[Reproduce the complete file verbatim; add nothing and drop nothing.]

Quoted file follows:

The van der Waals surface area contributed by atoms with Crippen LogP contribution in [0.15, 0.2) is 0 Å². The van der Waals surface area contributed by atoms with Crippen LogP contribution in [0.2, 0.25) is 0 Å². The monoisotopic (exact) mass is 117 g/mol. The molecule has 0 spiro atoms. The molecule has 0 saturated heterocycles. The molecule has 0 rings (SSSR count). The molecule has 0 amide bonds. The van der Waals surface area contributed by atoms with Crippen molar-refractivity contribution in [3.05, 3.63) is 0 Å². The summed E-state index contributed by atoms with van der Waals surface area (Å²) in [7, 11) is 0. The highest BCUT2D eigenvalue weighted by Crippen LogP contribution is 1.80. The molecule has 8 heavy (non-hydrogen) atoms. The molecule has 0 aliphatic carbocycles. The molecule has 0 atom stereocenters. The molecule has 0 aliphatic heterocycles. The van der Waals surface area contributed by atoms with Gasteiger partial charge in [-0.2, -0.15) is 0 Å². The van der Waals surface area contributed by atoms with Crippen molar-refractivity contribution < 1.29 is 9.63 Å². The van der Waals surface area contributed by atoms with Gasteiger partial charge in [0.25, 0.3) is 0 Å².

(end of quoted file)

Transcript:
The van der Waals surface area contributed by atoms with Crippen LogP contribution in [0.15, 0.2) is 0 Å². The van der Waals surface area contributed by atoms with Crippen LogP contribution in [0.2, 0.25) is 0 Å². The monoisotopic (exact) mass is 117 g/mol. The molecule has 0 spiro atoms. The molecule has 0 saturated heterocycles. The molecule has 0 rings (SSSR count). The molecule has 0 amide bonds. The van der Waals surface area contributed by atoms with Crippen molar-refractivity contribution in [3.05, 3.63) is 0 Å². The summed E-state index contributed by atoms with van der Waals surface area (Å²) in [7, 11) is 0. The highest BCUT2D eigenvalue weighted by Crippen LogP contribution is 1.80. The molecule has 8 heavy (non-hydrogen) atoms. The molecule has 0 aliphatic carbocycles. The molecule has 0 atom stereocenters. The molecule has 0 aliphatic heterocycles. The van der Waals surface area contributed by atoms with Gasteiger partial charge in [-0.2, -0.15) is 0 Å². The van der Waals surface area contributed by atoms with Crippen molar-refractivity contribution < 1.29 is 9.63 Å². The van der Waals surface area contributed by atoms with Gasteiger partial charge in [0.25, 0.3) is 0 Å².